Early childhood development and the 10 indicators of risk
Now that you’ve watched Gloria Maccow’s video answering the five basic questions about early childhood development, you might be wondering how you can identify the children in your care who may need extra support. HeadStart has provided an Early Learning Outcomes Framework (HSELOF) which presents ﬁve broad areas of early learning — central domains — which reﬂect research-based expectations for learning and development. The framework emphasizes the key skills, behaviors, and knowledge that programs must foster in children ages birth to 5 to help them be successful in school and life:
- Language and literacy
- Approaches to learning
- Social and emotional development
- Perception, motor, and physical development
There are some well-known indicators for identifying children who may be at risk or need extra support.
The 10 indicators of risk:
- Difficulties following directions or routines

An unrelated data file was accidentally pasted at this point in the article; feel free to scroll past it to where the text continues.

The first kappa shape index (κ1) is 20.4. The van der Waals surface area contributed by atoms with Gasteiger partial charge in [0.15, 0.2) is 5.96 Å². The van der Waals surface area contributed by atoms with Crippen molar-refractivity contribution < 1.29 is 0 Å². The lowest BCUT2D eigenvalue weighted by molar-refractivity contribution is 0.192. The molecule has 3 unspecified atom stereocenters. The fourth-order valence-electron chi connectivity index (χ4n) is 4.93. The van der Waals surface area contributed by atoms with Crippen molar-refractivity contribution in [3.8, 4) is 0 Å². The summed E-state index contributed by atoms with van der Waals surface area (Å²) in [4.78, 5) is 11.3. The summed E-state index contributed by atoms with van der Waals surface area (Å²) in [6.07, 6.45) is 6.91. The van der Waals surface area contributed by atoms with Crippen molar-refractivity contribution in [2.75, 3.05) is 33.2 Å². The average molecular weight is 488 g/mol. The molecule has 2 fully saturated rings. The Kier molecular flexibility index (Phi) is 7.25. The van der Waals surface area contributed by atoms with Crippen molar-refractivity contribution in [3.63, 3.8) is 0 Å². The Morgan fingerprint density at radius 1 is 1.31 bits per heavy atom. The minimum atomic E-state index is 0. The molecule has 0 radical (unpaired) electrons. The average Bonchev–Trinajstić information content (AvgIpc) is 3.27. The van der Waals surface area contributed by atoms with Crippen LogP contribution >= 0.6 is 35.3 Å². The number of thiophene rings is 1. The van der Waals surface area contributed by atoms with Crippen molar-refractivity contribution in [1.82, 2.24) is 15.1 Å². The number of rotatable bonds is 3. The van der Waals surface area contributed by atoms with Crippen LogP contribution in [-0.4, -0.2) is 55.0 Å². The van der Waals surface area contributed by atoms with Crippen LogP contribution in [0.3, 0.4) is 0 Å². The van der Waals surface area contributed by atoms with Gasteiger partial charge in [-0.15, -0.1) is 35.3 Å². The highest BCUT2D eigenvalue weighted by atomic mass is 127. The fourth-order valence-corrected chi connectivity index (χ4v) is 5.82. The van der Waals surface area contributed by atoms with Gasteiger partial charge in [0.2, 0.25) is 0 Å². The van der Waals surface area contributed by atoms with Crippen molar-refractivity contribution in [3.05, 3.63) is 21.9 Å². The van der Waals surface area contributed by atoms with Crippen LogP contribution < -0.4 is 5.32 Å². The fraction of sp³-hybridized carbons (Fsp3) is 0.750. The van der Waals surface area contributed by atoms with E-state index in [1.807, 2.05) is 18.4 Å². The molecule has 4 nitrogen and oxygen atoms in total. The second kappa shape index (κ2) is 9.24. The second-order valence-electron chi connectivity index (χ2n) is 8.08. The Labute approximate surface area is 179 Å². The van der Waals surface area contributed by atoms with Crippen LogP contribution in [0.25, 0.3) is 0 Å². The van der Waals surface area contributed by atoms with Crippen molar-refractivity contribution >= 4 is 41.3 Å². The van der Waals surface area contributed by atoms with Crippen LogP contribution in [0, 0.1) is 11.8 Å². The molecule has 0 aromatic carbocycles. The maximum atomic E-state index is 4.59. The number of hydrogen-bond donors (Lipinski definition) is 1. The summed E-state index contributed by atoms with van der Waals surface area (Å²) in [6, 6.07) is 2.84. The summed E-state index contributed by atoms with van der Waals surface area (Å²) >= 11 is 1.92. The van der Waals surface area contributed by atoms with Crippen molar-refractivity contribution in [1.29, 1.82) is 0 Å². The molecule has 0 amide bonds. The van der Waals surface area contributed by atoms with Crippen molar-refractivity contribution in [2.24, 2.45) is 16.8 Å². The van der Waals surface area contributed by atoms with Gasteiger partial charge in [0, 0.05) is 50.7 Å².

- Clumsy (gross and/or fine motor skills)
- Difficulties interacting with peers
- Talked late compared to peers
- Slow vocabulary growth
- Extremely restless and easily distracted
- Poor articulation
- Difficulty naming known objects quickly
- Poor phonological awareness skills
- Poor letter-naming skills/math skills
While some of these are typical of any young child, none should be discounted, and further screening is recommended. Using a tool that aligns with the HeadStart Framework is important to ensure you are measuring a child’s progress against a well-known and respected standard.
Early Screening Inventory, Third Edition (ESI-3) aligns with HeadStart, and can quickly identify where they may need additional support in or outside of the classroom, with reporting that can be shared with parents.